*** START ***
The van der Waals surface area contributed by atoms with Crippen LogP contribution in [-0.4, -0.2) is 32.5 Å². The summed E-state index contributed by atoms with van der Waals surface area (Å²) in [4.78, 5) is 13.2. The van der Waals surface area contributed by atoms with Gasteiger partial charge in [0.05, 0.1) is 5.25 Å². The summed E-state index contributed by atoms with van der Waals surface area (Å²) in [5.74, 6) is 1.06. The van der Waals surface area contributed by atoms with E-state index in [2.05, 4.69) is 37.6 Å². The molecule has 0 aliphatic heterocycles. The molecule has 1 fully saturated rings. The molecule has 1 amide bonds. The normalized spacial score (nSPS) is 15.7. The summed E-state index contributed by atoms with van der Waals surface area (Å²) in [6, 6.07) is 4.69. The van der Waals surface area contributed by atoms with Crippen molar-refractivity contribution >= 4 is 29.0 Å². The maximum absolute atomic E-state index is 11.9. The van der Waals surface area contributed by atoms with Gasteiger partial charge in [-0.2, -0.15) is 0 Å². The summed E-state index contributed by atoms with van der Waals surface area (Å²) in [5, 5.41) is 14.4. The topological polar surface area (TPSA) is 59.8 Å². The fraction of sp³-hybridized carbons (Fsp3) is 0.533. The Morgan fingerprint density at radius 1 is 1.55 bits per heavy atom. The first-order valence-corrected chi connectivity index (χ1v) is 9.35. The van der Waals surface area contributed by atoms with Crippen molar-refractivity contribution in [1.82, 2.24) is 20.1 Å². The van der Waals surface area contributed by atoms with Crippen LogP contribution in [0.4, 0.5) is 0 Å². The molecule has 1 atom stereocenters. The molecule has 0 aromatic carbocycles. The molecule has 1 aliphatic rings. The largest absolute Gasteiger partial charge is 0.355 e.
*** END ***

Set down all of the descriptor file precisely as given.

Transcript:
The van der Waals surface area contributed by atoms with Crippen LogP contribution in [-0.4, -0.2) is 32.5 Å². The summed E-state index contributed by atoms with van der Waals surface area (Å²) in [4.78, 5) is 13.2. The van der Waals surface area contributed by atoms with Gasteiger partial charge in [0.05, 0.1) is 5.25 Å². The summed E-state index contributed by atoms with van der Waals surface area (Å²) in [5.74, 6) is 1.06. The van der Waals surface area contributed by atoms with E-state index in [2.05, 4.69) is 37.6 Å². The molecule has 0 aliphatic heterocycles. The molecule has 1 fully saturated rings. The molecule has 1 amide bonds. The normalized spacial score (nSPS) is 15.7. The summed E-state index contributed by atoms with van der Waals surface area (Å²) in [6, 6.07) is 4.69. The van der Waals surface area contributed by atoms with Crippen molar-refractivity contribution >= 4 is 29.0 Å². The maximum absolute atomic E-state index is 11.9. The van der Waals surface area contributed by atoms with Gasteiger partial charge in [-0.2, -0.15) is 0 Å². The summed E-state index contributed by atoms with van der Waals surface area (Å²) in [5, 5.41) is 14.4. The topological polar surface area (TPSA) is 59.8 Å². The fraction of sp³-hybridized carbons (Fsp3) is 0.533. The Morgan fingerprint density at radius 1 is 1.55 bits per heavy atom. The first-order valence-corrected chi connectivity index (χ1v) is 9.35. The van der Waals surface area contributed by atoms with Crippen molar-refractivity contribution in [1.82, 2.24) is 20.1 Å². The van der Waals surface area contributed by atoms with Crippen LogP contribution in [0.4, 0.5) is 0 Å². The molecule has 1 atom stereocenters. The molecule has 0 aromatic carbocycles. The molecule has 1 aliphatic rings. The largest absolute Gasteiger partial charge is 0.355 e.